Auditor General of Canada finds serious flaws in report used to justify a P3 privatization scheme | National Union of Public and General Employees

Auditor General of Canada finds serious flaws in report used to justify a P3 privatization scheme

“In our view, the value-for-money analyses were of little use to decision makers because they contained many flaws favouring the P3 model.” – Office of the Auditor General of Canada

Ottawa (07June 2018) — In his report last month, Michael Ferguson, the Auditor General of Canada, found that inaccurate assumptions were used in the reports produced to justify a P3 privatization scheme. The report into the Champlain Bridge P3 privatization scheme in Montreal found that assumptions used in the 2 value-for-money reports for the project pushed up the cost of public procurement or downplayed the costs of using P3 privatization schemes.

The problems with the value-for-money reports were serious enough that the Office of the Auditor General concluded that, “in our view, the value-for-money analyses were of little use to decision makers because they contained many flaws favouring the P3 model.”

Five provincial auditors general have found issues in reports used to justify P3s

Ferguson is only the latest auditor general to find that value-for-money reports artificially inflated the cost of public procurement to make P3 privatization schemes seem better value than they really are. Auditors general in New Brunswick, Quebec, Ontario, Saskatchewan and British Columbia have encountered similar problems.

Biased reports mean public paying too much for infrastructure projects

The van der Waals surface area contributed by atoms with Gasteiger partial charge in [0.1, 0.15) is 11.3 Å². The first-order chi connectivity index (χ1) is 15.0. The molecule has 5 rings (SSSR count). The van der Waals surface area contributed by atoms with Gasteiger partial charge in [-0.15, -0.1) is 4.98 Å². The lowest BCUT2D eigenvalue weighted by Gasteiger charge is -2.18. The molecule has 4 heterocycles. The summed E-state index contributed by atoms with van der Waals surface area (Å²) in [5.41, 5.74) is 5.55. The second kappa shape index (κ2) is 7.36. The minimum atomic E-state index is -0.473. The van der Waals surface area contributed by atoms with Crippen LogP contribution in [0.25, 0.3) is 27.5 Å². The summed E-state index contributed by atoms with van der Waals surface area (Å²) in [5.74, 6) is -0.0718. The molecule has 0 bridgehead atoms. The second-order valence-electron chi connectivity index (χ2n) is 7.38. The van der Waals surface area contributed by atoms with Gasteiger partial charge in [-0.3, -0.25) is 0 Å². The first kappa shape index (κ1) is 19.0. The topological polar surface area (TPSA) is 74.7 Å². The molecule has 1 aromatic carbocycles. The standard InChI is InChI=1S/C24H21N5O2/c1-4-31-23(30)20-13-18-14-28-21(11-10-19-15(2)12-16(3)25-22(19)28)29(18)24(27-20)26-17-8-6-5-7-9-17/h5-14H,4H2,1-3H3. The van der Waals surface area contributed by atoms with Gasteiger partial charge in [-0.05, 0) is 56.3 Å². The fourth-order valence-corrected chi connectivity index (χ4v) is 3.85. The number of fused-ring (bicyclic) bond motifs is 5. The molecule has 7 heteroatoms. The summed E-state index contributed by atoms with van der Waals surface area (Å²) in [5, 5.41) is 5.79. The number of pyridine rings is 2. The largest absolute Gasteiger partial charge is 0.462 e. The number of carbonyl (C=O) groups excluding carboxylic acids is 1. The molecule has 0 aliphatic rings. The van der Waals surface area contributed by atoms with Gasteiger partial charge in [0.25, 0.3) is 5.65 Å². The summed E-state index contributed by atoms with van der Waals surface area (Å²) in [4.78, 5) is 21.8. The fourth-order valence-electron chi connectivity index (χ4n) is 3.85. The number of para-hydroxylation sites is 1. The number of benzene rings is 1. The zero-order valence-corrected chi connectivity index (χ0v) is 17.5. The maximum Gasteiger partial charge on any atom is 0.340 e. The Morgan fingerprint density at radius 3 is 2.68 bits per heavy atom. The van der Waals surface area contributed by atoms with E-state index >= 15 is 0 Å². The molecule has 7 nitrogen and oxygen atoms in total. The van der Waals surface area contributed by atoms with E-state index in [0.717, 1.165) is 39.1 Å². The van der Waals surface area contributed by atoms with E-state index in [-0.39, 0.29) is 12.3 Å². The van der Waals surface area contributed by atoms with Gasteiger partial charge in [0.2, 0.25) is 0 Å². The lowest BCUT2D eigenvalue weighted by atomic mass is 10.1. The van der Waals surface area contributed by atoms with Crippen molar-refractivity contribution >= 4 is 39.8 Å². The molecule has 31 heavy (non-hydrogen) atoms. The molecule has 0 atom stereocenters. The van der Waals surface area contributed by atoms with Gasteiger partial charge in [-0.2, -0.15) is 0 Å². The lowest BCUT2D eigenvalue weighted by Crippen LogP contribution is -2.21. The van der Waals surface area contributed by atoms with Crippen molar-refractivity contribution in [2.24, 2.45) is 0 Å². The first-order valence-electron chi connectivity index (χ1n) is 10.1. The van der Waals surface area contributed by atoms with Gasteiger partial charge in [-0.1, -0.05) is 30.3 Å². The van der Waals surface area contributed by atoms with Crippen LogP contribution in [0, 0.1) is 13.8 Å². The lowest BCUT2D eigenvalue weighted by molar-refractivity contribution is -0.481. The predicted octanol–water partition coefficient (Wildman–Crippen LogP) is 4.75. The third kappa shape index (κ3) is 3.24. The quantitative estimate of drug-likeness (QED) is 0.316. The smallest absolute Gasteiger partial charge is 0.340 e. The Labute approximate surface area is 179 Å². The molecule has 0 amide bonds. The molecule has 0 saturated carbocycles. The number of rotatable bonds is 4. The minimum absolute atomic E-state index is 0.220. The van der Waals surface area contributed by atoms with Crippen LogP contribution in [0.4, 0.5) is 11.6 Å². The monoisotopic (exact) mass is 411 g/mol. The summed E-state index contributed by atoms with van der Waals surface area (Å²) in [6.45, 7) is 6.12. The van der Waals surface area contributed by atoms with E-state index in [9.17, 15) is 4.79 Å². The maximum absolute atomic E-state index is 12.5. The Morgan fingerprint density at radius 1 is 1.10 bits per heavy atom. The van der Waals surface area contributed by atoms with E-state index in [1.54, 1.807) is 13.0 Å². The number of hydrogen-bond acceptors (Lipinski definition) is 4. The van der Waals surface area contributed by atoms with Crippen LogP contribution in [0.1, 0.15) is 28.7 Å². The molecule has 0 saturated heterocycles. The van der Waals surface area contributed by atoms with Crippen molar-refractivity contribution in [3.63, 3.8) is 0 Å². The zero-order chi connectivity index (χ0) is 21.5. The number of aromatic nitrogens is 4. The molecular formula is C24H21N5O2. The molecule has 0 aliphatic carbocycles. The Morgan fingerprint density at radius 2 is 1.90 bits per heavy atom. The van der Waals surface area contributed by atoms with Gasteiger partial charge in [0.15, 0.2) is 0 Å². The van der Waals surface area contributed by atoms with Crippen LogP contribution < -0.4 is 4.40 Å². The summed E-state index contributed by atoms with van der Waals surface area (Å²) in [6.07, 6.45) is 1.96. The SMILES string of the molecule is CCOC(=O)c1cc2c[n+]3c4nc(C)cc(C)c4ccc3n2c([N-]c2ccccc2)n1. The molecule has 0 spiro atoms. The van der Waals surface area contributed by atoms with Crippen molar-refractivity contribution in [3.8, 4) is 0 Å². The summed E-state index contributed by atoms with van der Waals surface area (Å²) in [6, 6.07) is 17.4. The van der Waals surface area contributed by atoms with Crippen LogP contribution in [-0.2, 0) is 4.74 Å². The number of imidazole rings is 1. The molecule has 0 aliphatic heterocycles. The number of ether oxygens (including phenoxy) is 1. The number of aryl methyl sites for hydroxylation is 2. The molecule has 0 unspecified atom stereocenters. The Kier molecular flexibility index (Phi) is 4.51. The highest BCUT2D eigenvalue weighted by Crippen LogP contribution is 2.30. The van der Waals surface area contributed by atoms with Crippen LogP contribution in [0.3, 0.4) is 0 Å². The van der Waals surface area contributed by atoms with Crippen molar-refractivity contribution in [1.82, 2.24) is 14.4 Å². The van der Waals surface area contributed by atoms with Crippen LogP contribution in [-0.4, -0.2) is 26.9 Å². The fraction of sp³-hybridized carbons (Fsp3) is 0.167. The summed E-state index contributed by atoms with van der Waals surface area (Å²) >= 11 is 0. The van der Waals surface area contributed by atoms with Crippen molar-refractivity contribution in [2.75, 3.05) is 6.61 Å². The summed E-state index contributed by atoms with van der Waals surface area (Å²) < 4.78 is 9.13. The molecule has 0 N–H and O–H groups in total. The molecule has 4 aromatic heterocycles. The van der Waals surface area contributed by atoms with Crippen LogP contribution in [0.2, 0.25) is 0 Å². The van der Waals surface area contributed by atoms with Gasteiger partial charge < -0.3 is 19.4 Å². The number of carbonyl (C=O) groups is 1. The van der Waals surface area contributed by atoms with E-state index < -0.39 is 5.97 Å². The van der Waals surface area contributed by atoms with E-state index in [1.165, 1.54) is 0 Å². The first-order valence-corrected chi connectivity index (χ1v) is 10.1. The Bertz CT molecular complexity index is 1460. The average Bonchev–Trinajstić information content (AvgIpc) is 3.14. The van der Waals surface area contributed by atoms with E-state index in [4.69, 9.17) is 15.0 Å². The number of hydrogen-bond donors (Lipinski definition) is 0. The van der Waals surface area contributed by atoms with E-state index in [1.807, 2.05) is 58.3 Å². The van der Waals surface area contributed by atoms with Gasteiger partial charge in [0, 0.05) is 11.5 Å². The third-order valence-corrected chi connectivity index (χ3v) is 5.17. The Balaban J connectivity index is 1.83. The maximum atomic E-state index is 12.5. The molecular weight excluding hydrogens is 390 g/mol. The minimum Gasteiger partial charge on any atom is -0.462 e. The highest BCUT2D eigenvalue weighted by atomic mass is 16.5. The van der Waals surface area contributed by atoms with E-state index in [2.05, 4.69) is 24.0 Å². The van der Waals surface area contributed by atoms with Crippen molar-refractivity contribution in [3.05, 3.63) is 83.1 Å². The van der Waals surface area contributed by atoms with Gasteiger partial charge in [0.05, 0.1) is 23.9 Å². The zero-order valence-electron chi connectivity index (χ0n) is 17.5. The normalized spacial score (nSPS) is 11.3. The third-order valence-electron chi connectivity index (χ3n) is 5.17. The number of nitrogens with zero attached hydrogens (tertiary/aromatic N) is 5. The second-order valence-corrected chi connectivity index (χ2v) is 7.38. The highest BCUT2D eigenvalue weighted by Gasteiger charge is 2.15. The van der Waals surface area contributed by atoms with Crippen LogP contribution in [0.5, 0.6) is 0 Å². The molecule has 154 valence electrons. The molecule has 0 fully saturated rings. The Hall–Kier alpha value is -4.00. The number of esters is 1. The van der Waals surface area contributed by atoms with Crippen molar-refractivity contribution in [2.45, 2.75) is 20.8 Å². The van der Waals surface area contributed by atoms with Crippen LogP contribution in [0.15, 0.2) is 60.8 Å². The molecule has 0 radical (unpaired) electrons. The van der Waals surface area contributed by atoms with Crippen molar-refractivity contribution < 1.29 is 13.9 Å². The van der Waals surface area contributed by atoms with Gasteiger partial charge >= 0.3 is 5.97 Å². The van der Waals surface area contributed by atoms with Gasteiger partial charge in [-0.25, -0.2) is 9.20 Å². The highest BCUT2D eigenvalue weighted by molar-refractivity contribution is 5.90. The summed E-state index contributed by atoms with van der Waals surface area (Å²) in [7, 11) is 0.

Generally, auditors general have found that, if the numbers hadn’t been manipulated, public procurement would have been cheaper than using P3 privatization schemes. This means that, because of the questionable assumptions used in value-for-money reports, the public are paying more than they should for infrastructure.

A 2014 audit of 74 P3 privatization schemes by Ontario’s auditor general provides a sense of how much. Bonnie Lysyk's repor estimated that using P3s for the 74 projects added $8 billion to the cost.

Value-for-money report for Champlain Bridge P3 features most of the usual tricks

The ways figures were manipulated in the value-for-money report for the Champlain Bridge P3 privatization scheme are similar to the methods used in questionable reports for provincial projects. These ways include using unrealistic assumptions about how much will be saved by transferring the risk of construction problems or cost overruns to the private sector when using a P3 and by inflating the discount rate. According to the Auditor General’s report both methods were used in the value-for-money reports for the Champlain Bridge P3.

Another way the numbers were manipulated was by assuming that the use of private sector efficiency and expertise with a P3 privatization scheme would generate efficiency savings of 10 per cent. Even PPP Canada, an agency whose goal is to promote the use of P3 privatization schemes, believes that a savings of only 5 per cent is possible.

Problems with value-for-money reports a symptom of a bigger problem

The problems with the value-for-money reports for P3 privatization schemes aren’t a case of a few consultants doing sloppy work. They are a symptom of an underlying problem facing the privatization industry, that is, how do you justify something that costs more, harms quality, and means services people rely on are unaccountable and shrouded in secrecy.

In the vast majority of cases, value-for-money reports are prepared by consulting firms that make a lot of money from the privatization industry. It’s not a surprise that those firms find ways to make P3 privatization schemes appear better value than they really are. But as reports from auditors general on P3s make clear, the assumptions used by these consulting firms often don’t stand up to scrutiny.


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The National Union of Public and General Employees (NUPGE) is one of Canada's largest labour organizations with over 390,000 members. Our mission is to improve the lives of working families and to build a stronger Canada by ensuring our common wealth is used for the common good. — NUPGE

 

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